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The role of the CIO is changing–and with it, the role that IT plays in delivering core IT services to the business

9 Mar

The role of the CIO is changing–and with it, the role that IT plays in delivering core IT services to business end users.  Gone are the days when IT existed as a cost-center / corporate utility operating in a pseudo-vacuum apart from business priorities.

The proliferation of new market options for procuring IT services is forcing IT professionals to get strategic.  Globalization, competitive pressures stemming from the recession, cloud computing [both public and private], and IT governance are transforming the role that IT plays in helping companies achieve mission critical strategic objectives, as well as the skill sets IT needs to deliver the required value to the business.

Accordingly, IT is at a crossroads:  in order to ensure a “seat at the table,” IT leaders needs to adapt their orientation toward strategy.  This is the only way to ensure that the most impactful multitude of available technology options will be selected by business end users, giving the business what it needs to succeed.


Cloud Readiness: the often overlooked variable

13 Feb

The prospect of transitioning IT services to the cloud offers an intriguing value proposition for many organizations—with cost, performance, scalability, and extensibility all being key factors.  But many organizations lack the readiness to maximize the competitive advantages afforded by the cloud.

As organizations begin shaping their IT strategies toward cloud computing, many are creating teams or pools of resources that will be responsible for architecting, developing, and supporting cloud infrastructure.  Without building the internal skill sets / competencies needed to maximize cloud benefit, organizations will never realize all the competitive advantages that the cloud has to offer.  Without question, the cloud is redefining what skill sets IT resources need.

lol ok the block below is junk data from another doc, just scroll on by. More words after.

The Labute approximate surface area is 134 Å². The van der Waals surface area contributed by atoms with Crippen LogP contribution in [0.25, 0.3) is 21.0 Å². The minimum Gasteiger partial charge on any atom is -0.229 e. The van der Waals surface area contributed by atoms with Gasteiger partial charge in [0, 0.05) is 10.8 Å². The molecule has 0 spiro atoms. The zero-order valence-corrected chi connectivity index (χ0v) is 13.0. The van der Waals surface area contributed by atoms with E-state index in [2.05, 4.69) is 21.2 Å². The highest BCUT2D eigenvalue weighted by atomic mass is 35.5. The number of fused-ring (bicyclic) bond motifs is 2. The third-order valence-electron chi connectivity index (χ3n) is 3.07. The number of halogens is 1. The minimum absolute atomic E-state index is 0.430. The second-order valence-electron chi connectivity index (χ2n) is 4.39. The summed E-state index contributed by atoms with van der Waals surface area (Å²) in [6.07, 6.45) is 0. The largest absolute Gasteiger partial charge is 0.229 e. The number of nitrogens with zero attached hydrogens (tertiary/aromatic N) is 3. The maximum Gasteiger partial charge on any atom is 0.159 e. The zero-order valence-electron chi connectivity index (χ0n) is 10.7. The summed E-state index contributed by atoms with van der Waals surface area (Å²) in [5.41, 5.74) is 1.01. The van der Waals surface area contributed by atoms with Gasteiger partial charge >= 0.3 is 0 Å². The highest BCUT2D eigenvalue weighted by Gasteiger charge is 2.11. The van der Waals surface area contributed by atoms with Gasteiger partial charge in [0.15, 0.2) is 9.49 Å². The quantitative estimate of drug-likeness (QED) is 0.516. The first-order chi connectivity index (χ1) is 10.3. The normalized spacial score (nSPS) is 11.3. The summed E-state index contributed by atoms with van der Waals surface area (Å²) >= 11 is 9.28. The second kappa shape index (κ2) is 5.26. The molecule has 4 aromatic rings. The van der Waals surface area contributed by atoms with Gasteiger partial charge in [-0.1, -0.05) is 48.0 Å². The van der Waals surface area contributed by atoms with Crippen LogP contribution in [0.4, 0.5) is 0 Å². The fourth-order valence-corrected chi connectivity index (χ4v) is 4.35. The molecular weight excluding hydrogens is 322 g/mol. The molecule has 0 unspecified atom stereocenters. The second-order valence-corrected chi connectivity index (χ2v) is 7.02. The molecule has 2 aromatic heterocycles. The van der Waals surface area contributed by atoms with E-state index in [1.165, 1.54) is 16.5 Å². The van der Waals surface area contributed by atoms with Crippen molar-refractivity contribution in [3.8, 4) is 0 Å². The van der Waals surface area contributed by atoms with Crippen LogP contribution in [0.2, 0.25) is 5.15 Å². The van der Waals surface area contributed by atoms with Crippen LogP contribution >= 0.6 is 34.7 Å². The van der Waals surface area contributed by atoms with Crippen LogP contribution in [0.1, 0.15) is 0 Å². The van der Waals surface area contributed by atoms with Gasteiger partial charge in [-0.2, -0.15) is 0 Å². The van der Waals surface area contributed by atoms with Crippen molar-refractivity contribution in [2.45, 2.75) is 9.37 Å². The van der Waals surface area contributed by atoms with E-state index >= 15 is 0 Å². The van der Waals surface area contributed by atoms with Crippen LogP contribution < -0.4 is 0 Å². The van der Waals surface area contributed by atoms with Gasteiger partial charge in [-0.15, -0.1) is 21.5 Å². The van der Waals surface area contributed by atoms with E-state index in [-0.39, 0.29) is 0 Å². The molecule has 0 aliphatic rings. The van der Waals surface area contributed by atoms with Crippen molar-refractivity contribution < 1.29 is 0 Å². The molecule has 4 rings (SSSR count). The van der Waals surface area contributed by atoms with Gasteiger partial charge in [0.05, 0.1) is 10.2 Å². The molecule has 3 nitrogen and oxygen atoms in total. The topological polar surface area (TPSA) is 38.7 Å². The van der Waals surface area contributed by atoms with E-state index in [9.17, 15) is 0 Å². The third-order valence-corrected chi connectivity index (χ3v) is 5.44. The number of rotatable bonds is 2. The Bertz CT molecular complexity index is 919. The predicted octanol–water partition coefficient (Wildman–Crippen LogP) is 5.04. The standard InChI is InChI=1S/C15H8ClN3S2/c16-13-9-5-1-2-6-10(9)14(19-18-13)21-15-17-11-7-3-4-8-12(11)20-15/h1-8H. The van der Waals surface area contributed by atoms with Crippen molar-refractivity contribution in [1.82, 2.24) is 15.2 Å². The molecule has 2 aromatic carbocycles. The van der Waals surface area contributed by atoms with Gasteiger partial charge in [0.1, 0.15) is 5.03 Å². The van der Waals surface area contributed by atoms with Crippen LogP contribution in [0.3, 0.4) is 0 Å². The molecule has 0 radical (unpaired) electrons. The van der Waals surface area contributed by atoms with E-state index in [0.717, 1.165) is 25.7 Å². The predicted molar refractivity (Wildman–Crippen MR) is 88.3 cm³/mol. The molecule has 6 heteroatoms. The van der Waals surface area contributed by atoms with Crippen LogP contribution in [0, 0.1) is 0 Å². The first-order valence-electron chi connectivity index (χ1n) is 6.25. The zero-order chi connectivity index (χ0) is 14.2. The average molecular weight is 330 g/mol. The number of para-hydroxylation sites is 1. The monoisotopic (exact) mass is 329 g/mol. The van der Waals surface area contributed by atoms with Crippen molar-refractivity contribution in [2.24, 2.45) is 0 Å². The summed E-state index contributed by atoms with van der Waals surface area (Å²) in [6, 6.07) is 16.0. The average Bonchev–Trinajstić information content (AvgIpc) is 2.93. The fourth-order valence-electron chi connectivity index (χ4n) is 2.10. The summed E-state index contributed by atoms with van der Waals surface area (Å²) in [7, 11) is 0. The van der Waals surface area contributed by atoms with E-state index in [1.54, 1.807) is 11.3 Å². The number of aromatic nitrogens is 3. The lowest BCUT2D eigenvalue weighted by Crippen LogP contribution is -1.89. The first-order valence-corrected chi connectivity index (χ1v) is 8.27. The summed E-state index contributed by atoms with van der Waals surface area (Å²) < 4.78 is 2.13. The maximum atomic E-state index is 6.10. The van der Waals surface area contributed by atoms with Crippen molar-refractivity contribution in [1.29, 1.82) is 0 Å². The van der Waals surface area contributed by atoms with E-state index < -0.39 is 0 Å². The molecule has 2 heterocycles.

A poorly conceived cloud strategy can have disruptive impact in unforeseen ways.

Additionally, cloud utilization is redefining many important business technology relationships.

The bottom line: organizations need to be prepared.  The cloud offers compelling benefits that can only be attained if your organization is positioned to take advantage of them.

Optimization is only the first step

24 Jan

It’s tough to get from point A to point B without defining where you’re trying to go, which is why the term “optimization” can be misleading.

“Optimized” to what?  Some external benchmark?  Individual preferences?  Is it about efficiency?  IT cost avoidance?  Performance?

You can “optimize” an individual component of IT—say, storage—but still fall short everywhere else.

And how do you even know if you’re “optimized,” if the engagement isn’t joined at the hip with enterprise strategy? Is IT architected properly to support strategic business objectives?

Are your risk mitigation activities aligned with corporate risk tolerance thresholds?

Is your IT as resilient as it needs to be?

Is your IT governance truly effective, or is it focused on the wrong things?

And are you tracking the right information to answer any of the above?